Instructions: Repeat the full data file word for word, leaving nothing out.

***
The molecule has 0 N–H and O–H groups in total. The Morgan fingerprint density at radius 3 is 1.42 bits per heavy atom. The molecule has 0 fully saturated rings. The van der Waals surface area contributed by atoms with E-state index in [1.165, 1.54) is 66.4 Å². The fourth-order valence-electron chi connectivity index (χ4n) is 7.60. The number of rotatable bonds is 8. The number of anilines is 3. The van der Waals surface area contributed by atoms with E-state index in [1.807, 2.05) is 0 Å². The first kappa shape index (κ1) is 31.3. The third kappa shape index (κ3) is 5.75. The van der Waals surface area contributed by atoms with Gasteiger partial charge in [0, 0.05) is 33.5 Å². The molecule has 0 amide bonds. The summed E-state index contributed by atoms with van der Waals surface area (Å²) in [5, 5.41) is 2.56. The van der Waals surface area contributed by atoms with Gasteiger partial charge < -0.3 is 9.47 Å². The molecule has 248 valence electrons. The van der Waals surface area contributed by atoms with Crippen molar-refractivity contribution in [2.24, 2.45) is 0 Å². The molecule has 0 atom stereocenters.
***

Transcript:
The molecule has 0 N–H and O–H groups in total. The Morgan fingerprint density at radius 3 is 1.42 bits per heavy atom. The molecule has 0 fully saturated rings. The van der Waals surface area contributed by atoms with E-state index in [1.165, 1.54) is 66.4 Å². The fourth-order valence-electron chi connectivity index (χ4n) is 7.60. The number of rotatable bonds is 8. The number of anilines is 3. The van der Waals surface area contributed by atoms with E-state index in [1.807, 2.05) is 0 Å². The first kappa shape index (κ1) is 31.3. The third kappa shape index (κ3) is 5.75. The van der Waals surface area contributed by atoms with Gasteiger partial charge in [0, 0.05) is 33.5 Å². The molecule has 0 amide bonds. The summed E-state index contributed by atoms with van der Waals surface area (Å²) in [5, 5.41) is 2.56. The van der Waals surface area contributed by atoms with Gasteiger partial charge < -0.3 is 9.47 Å². The molecule has 248 valence electrons. The van der Waals surface area contributed by atoms with Crippen molar-refractivity contribution in [2.24, 2.45) is 0 Å². The molecule has 0 atom stereocenters.